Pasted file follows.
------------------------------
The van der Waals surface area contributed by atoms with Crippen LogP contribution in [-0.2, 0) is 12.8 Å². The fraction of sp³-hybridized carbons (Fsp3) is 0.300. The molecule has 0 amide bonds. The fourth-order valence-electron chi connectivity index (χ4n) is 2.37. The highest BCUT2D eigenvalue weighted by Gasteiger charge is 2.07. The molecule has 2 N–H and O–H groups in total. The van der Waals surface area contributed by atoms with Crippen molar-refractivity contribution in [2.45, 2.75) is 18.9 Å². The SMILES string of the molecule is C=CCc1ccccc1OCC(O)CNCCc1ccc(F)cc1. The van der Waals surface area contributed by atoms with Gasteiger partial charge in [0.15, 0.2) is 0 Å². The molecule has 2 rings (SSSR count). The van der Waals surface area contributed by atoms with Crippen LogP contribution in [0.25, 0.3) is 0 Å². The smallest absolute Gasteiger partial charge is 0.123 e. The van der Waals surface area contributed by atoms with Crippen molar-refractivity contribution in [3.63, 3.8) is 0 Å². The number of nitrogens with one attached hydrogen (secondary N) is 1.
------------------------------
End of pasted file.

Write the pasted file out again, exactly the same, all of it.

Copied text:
The van der Waals surface area contributed by atoms with Crippen LogP contribution in [-0.2, 0) is 12.8 Å². The fraction of sp³-hybridized carbons (Fsp3) is 0.300. The molecule has 0 amide bonds. The fourth-order valence-electron chi connectivity index (χ4n) is 2.37. The highest BCUT2D eigenvalue weighted by Gasteiger charge is 2.07. The molecule has 2 N–H and O–H groups in total. The van der Waals surface area contributed by atoms with Crippen molar-refractivity contribution in [2.45, 2.75) is 18.9 Å². The SMILES string of the molecule is C=CCc1ccccc1OCC(O)CNCCc1ccc(F)cc1. The van der Waals surface area contributed by atoms with Gasteiger partial charge in [0.15, 0.2) is 0 Å². The molecule has 2 rings (SSSR count). The van der Waals surface area contributed by atoms with Crippen LogP contribution in [0.25, 0.3) is 0 Å². The smallest absolute Gasteiger partial charge is 0.123 e. The van der Waals surface area contributed by atoms with Crippen molar-refractivity contribution in [3.63, 3.8) is 0 Å². The number of nitrogens with one attached hydrogen (secondary N) is 1.